So it was won­der­ful and it rec­on­cil­i­at­ed me with acad­e­mia. But I fell in love, both lit­er­al­ly and fig­u­ra­tive­ly. Literally because I got mar­ried that year, and my wife was doing long-distance. She was in Paris. And we thought it’d be nice to live togeth­er, so I moved back to France, to Paris. And fig­u­ra­tive­ly because— [laughs]

Okay. That was an ambi­tious con­nec­tion to make, I real­ize now. I fell in love with— [laughs] I fell in loves with AI. I think that was in 2014. I saw the incep­tion paper, and real­ly the same way that I felt when I saw code and I felt how it was going to change the world and com­plete­ly change my life, I felt the same thing with AI. I felt the same spark again that this is going to be incred­i­bly important. 

This shows an exam­ple about from a beau­ti­ful paper from Shan Carter and Michael Nielsen that sort of goes through how AI can help cre­ate more nat­ur­al inter­ac­tion with con­tent and with data. So this real­ly shows strik­ing­ly how user inter­faces are going to be trans­formed by this technology. 

And yes, I was lucky to enter a very long res­i­den­cy of six years at the Google Arts & Culture Lab, which I just stopped in December. And I was able to focus entire­ly on that, so that was real­ly real­ly real­ly nice. And of course some crazy, unex­pect­ed things hap­pened. For instance show­ing my hacky openFrameworks visu­al­iza­tion of art­works to Steven Spielberg and James Cameron at TED. It was a bit ran­dom but it hap­pened. So that was real­ly an unex­pect­ed jour­ney through the cor­po­rate world of big FAANG companies. 

I was able at the Google Arts & Culture Lab to real­ly apply machine learn­ing to inter­ac­tion design. This is a project called Portrait Matcher which is very sim­i­lar to Sharing Faces from Kyle McDonald but here applied to art­works. And it was fun, it was nice. But it felt a lit­tle bit gim­micky, a lit­tle bit— The con­nec­tion with the art­works was a bit shal­low and I want­ed to see if there was a way to cre­ate a deep­er con­nec­tion with art­works and using the face. 

And so that was in 2015. The FaceNet paper was out but there was no pub­lic imple­men­ta­tion of it. But being at Google, I was able to use their inter­nal imple­men­ta­tion because it’s Googlers who made this paper. And so it was crazy, I was able to just put all the art­works of Google Arts & Culture through the mod­el, get the embed­dings, and then do nearest-neighbor search from any image. And it was mind­blow­ing. The results we were get­ting were… I was absolute­ly shocked by some of the con­nec­tions that it would make. And not just on por­traits but on any per­son that would appear in an art­work. So that was pret­ty insane.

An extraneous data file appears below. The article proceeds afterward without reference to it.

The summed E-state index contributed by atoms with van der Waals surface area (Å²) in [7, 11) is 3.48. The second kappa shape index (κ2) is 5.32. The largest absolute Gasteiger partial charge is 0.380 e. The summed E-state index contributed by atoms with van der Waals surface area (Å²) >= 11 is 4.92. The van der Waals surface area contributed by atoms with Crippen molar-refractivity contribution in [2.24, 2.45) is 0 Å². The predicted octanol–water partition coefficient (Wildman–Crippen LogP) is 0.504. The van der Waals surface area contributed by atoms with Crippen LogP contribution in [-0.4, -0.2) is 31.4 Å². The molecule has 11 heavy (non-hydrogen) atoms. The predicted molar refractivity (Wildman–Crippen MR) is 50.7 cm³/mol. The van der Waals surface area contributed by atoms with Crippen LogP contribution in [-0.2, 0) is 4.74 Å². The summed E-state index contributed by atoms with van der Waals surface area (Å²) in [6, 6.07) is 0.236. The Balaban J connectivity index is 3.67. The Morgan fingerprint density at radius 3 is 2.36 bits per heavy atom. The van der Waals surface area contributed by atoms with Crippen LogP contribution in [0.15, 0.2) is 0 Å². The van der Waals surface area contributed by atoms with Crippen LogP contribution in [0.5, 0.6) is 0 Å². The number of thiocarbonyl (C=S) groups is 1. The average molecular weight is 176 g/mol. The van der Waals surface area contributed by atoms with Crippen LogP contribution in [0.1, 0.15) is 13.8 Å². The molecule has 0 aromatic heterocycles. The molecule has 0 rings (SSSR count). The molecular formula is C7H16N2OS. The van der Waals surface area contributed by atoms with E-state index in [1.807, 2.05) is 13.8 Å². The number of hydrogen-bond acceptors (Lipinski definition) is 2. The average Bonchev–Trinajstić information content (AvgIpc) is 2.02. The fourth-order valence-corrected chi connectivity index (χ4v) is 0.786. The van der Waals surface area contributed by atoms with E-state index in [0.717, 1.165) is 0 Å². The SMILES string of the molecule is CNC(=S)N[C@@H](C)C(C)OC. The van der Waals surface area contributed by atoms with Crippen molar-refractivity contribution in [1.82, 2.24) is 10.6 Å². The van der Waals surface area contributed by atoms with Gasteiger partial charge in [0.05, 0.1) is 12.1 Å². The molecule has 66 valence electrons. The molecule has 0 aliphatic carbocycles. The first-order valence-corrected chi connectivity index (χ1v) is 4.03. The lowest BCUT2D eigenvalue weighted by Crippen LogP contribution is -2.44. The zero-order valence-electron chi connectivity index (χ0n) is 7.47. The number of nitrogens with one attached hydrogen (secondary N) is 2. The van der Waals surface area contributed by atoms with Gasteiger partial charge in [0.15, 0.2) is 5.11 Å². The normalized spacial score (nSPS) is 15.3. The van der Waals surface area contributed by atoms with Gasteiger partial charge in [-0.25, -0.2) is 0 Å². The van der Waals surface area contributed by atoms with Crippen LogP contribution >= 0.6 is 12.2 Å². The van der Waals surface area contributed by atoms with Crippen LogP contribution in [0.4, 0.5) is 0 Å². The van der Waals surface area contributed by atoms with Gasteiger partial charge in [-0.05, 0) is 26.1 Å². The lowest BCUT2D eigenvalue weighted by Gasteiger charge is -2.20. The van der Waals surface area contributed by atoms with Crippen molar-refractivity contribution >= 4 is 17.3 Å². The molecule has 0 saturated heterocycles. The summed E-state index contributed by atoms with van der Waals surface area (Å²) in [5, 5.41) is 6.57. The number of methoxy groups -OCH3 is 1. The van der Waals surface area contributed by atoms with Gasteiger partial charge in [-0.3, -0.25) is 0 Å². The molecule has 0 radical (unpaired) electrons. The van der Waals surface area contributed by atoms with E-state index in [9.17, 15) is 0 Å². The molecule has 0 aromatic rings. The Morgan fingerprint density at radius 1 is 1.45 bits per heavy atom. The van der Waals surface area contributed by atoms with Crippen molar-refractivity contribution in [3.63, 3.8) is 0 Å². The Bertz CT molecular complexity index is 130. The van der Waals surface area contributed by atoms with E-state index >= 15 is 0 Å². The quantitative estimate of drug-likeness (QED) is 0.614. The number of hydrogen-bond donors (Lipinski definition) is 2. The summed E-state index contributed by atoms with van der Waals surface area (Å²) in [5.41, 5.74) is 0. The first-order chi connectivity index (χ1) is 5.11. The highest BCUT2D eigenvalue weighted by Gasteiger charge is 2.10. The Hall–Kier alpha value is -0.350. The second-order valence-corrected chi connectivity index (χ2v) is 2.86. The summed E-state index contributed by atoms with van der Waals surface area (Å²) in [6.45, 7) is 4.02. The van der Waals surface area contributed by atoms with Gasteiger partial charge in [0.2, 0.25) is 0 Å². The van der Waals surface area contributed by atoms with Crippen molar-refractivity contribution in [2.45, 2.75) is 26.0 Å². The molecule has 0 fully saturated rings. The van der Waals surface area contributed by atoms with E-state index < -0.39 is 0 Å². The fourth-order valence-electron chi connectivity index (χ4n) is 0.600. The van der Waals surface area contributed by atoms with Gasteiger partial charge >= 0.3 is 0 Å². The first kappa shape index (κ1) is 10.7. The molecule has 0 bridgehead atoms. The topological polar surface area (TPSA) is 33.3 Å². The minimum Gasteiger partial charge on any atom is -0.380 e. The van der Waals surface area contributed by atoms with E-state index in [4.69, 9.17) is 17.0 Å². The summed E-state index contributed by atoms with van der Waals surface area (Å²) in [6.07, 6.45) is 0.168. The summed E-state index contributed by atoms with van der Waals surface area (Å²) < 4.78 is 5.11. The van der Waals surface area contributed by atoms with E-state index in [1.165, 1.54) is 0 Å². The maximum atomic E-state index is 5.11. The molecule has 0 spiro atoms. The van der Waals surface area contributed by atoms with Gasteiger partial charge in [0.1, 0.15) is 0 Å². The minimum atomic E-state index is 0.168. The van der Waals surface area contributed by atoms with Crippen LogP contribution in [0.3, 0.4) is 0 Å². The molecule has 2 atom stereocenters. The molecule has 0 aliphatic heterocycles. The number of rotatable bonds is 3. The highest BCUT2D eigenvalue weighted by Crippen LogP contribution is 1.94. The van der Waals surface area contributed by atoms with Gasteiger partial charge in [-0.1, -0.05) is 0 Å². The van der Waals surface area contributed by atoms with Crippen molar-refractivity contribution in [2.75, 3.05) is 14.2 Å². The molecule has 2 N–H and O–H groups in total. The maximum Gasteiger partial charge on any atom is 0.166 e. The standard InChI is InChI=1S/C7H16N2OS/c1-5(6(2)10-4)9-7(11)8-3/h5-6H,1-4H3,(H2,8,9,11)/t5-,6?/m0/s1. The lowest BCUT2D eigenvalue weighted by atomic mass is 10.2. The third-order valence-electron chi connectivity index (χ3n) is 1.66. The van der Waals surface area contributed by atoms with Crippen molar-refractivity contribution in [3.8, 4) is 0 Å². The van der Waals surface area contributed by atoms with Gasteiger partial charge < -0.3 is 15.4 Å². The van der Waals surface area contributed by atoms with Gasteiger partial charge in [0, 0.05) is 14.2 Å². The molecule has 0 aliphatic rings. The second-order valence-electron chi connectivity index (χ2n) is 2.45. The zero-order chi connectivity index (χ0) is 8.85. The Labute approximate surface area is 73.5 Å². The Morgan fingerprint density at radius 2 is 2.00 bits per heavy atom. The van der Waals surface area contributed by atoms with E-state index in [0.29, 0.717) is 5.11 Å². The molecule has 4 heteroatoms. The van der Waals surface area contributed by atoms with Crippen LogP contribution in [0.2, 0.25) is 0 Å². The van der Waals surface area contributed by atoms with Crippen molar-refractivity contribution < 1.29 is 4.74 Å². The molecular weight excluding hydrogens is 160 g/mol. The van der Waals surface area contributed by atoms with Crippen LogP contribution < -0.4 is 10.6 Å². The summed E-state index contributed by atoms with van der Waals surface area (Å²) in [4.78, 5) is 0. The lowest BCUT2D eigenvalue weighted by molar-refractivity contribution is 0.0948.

And I real­ized that as I was show­ing it, peo­ple were send­ing me their pic­tures and they would ask me to send them their match. The more I would send back, the more would come. And at the time I had to do them one by one man­u­al­ly on a Jupyter note­book. And it became quite obvi­ous that peo­ple were cre­at­ing a super strong con­nec­tion with what­ev­er match they were getting. 

And it was quite amaz­ing that this project actu­al­ly became pub­lic and became a fea­ture with­in the Google Arts & Culture app, which became viral and pushed the app as num­ber on on all the stores. It was pret­ty insane. 

Now, I think that was in 2018. And of course there’s been many devel­op­ment and it’s still crazy to me today that despite all the crazy issues that were present in that app, in that fea­tures, that it still man­aged to get sort of a pos­i­tive nar­ra­tive attached to it. 

Of course, in part I would say thanks to this proxy, it helped fos­ter the con­ver­sa­tion on all the issues that it had. And I would­n’t think that the same thing would hap­pen again today. But it was sort of a lucky moment to have released that project. But any­way, I won’t go too long on this. 

We did many exper­i­ments that are acces­si­ble on the exper­i­ments web site. But then I start­ed to feel a lack of some­thing that was real­ly miss­ing and was increas­ing­ly painful, which was agency. Being able to choose and to bring a project to light. 

For instance this isn’t one exam­ple that I still to this day find absolute­ly delight­ful and I adore, which is a watch face that shows you dancers that match the posi­tion of the watch hands. And it was a bit strange that I felt no one real­ly cared to make this app pub­lic. And yeah, it made me feel this lack of agency that you have in the cor­po­rate world, where of course there are gate­keep­ers. And it remind­ed me of all the issues I had at school with peo­ple that are not nec­es­sar­i­ly the peo­ple who the art­work is for but are still the ones to judge if they’re gonna get to see it at all. And I felt that felt wrong. 

And so that real­iza­tion coin­ci­dent­ed with the lock­down. And it was an oppor­tu­ni­ty to force myself to cre­ate inde­pen­dent pro­to­types and research that would only ful­fill my own interests. 

And so I set up this sort of struc­ture where in a max­i­mum one week—but as it turns out most of the projects actu­al­ly were done over the week­end. But there would be this hard lim­it of one week in order to be able not to even think if what I’m doing makes any sense. But the goal is real­ly the sprint. Someone who sprints does­n’t stop in the mid­dle to think if he’s going fast or not—he just goes and looks back after. This is why I don’t like the idea of a two-week sprint, which hap­pens a lot in cor­po­rate. Because I think it sort of fails the pur­pose to have this sort of week­end break in the mid­dle. So no: max­i­mum one week, and the most impor­tant thing is no pause. You go as far as you can, you go to the end, and after you, look back and you real­ize oh, what have I done? This is stu­pid, I should absolute­ly not show that. Or, the oppo­site, you’re like well, now that it’s done you know what? Let’s just show it and maybe it will inter­est some­one. And this exact process has changed my life. And maybe it can change yours too.